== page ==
Outside my window the snow falls lightly.  Puffs of powdered confectioner’s sugar sprinkle down, covering the holly-green hedges like cupcakes.  A giant bakery stands before me.


The bright red berries on the hedges entice me, looking good enough to eat and, though Christmas has ended, decorate the hedges as ornaments do a Christmas tree.


The world outside is a life-size slow globe. Though it is warm inside, I feel the chill of the wind and the soft speckling of flakes swirling ’round and ’round like tiny flocks of birds changing their course of flight in unison.


On the ground the snow is blown by the wind and makes wispy tracks, as though an invisible winter snake were crawling through the cold powder.


Winter has begun; its whiteness the testimony.  Little stick-shaped bird tracks are scattered on the lightly dusted ground.  Perhaps they have come to taste the sweet treats that nature has become and, disappointed by the facade, have flown away again.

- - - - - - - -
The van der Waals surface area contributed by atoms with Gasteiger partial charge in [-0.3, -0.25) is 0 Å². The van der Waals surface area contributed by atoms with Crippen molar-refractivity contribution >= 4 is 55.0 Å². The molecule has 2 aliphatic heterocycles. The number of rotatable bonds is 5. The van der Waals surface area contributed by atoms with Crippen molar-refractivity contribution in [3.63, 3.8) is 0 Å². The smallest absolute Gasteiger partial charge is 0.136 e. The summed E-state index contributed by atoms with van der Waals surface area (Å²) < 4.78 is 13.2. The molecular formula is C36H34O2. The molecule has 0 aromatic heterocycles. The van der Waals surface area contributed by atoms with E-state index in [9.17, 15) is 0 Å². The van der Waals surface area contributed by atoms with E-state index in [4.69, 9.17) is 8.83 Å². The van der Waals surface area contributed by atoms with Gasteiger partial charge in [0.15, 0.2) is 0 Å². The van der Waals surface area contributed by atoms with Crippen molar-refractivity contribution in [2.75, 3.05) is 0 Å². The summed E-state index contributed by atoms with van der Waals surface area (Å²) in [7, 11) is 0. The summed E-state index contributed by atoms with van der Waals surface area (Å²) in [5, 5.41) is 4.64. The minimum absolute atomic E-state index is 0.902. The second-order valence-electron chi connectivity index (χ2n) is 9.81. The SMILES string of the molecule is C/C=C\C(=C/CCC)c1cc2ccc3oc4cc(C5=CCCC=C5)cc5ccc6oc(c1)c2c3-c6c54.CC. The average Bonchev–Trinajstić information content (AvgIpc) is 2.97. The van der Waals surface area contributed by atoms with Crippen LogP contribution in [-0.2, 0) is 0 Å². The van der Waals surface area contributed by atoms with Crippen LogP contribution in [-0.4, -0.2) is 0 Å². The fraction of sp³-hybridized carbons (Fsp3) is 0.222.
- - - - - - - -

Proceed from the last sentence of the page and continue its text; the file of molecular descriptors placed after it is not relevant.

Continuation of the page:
There is glitter on the ground now, shimmering in the moonlight like crystal; sparkling subtly as the dim glow of the moon gently bounces from flake to flake.


I look up and see leafless trees; a forest of bare, nimble limbs stretching outward, entwining like one big tree with many trunks.  The thin lines of snow painted on each limb create an uncanny yet intriguing illusion:  White on black; snow on limbs as prickly as a porcupine; light and dark combine together, forming a spray of entangled tumbleweeds.


The beauty of it all contains more than hundreds — no, thousands — of pages could convey.  And yet, an attempt has now been made.


If only the snow fell like this every time; if only we could see it like this always.


©2009 by Eric Beaty


(Written while watching the snow fall outside on my break at work.  This was an attempt at description.)

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